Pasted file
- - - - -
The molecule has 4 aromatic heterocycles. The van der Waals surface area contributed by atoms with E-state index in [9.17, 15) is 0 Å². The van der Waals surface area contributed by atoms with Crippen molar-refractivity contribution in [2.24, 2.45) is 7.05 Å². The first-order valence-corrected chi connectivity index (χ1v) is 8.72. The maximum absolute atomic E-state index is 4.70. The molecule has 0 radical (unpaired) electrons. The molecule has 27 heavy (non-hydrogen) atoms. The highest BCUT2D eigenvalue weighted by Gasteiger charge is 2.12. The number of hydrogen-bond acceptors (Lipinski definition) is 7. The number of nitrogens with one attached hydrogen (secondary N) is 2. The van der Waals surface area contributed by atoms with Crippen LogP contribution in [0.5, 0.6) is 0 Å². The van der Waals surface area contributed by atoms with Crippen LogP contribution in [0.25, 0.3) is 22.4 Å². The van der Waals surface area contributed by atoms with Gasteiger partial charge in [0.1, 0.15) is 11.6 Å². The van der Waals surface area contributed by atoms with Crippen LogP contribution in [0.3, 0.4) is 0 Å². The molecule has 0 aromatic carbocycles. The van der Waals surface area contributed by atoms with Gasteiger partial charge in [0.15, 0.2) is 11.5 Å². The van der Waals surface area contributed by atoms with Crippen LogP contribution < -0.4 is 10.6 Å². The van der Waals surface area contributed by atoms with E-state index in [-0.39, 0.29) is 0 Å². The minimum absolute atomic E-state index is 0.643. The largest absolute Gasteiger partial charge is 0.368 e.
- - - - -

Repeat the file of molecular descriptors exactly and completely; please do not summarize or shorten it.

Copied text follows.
The molecule has 4 aromatic heterocycles. The van der Waals surface area contributed by atoms with E-state index in [9.17, 15) is 0 Å². The van der Waals surface area contributed by atoms with Crippen molar-refractivity contribution in [2.24, 2.45) is 7.05 Å². The first-order valence-corrected chi connectivity index (χ1v) is 8.72. The maximum absolute atomic E-state index is 4.70. The molecule has 0 radical (unpaired) electrons. The molecule has 27 heavy (non-hydrogen) atoms. The highest BCUT2D eigenvalue weighted by Gasteiger charge is 2.12. The number of hydrogen-bond acceptors (Lipinski definition) is 7. The number of nitrogens with one attached hydrogen (secondary N) is 2. The van der Waals surface area contributed by atoms with Crippen LogP contribution in [0.5, 0.6) is 0 Å². The van der Waals surface area contributed by atoms with Crippen LogP contribution in [0.25, 0.3) is 22.4 Å². The van der Waals surface area contributed by atoms with Gasteiger partial charge in [0.1, 0.15) is 11.6 Å². The van der Waals surface area contributed by atoms with Crippen LogP contribution in [0.3, 0.4) is 0 Å². The molecule has 0 aromatic carbocycles. The van der Waals surface area contributed by atoms with Gasteiger partial charge in [0.15, 0.2) is 11.5 Å². The van der Waals surface area contributed by atoms with Crippen LogP contribution < -0.4 is 10.6 Å². The van der Waals surface area contributed by atoms with E-state index in [-0.39, 0.29) is 0 Å². The minimum absolute atomic E-state index is 0.643. The largest absolute Gasteiger partial charge is 0.368 e.